Security & Fraud

NY Fed Ponders Legal Action Over $81M Bangladeshi Heist

Bank heist

In what may be a legal salvo over a monumental bank heist perpetrated by cyber thieves, the central bank of Bangladesh has asked the New York branch of the Federal Reserve to join forces in a lawsuit levied against another bank, this one based in the Philippines.

Reuters reported news that the request has yet to be embraced or rejected. As the newswire noted, “there is no indication” the Fed will indeed sign on to sue.

The mulling of legal action came as officials from the two banks spoke by conference call in November. The call, said Reuters, also had been joined by two SWIFT payments representatives. Details of that call came from a trio of unidentified sources based in Dhaka, Bangladesh, during which an agreement was struck where the Bangladesh Bank would offer up a proposal to the New York Fed to sue Manila-based bank, Rizal Commercial Banking Corp. (RCBC).

As has been widely reported, hackers made off with $81 million that was housed in an account at the New York Fed, held by the Bangladesh Bank. The February 2016 cyberattack used bogus orders transmitted across the SWIFT pay network. The siphoned funds, in turn, were sent to accounts held at RCBC and then were brought to the Philippines casino industry.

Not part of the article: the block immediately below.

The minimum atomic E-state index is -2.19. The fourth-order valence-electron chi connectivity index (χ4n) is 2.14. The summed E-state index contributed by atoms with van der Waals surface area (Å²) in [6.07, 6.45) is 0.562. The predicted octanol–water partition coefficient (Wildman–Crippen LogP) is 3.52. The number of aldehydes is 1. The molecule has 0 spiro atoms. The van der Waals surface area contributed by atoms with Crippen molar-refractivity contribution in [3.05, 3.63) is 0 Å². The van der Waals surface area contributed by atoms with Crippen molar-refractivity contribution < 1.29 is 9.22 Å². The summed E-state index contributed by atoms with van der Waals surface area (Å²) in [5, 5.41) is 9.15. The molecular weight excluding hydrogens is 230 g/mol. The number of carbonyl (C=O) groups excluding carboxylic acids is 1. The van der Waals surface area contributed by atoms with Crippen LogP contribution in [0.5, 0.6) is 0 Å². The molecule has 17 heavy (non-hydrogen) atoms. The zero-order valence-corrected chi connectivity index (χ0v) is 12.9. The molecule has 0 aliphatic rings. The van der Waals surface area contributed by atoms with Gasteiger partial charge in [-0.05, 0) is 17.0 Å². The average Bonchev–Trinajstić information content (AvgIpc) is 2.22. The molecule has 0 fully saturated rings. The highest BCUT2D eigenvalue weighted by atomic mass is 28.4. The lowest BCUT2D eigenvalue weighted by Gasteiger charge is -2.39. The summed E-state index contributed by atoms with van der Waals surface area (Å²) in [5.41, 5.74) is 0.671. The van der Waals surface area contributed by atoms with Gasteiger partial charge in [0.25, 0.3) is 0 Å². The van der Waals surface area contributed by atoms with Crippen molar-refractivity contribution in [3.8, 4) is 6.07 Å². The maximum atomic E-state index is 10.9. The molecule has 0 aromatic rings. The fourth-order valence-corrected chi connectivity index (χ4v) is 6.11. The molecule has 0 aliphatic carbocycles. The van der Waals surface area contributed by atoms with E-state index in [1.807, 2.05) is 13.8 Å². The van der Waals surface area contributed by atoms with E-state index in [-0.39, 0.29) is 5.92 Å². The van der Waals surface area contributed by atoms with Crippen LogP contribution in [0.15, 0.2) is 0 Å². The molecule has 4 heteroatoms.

The trail has grown a bit chilly, however. Reuters stated that there is no word yet on the identities of the bad guys, and only $15 million has been retrieved, which is a small part of what had been stolen. RCBC has said that “rogue employees” were tied to the case, and prosecutors based in the Philippines have filed charges against four individuals for alleged money laundering, including one bank manager and three account holders.

The suit is likely to be a civil one, and sources said the timeframe for filing may be during March or April of 2018.

In separate but related actions, “letters rogatory” have been sent by a Bangladesh court to the U.S., requesting information tied to FBI investigations into the heist.  Those letters, said Reuters, request judicial assistance from courts outside the requesting court’s country.



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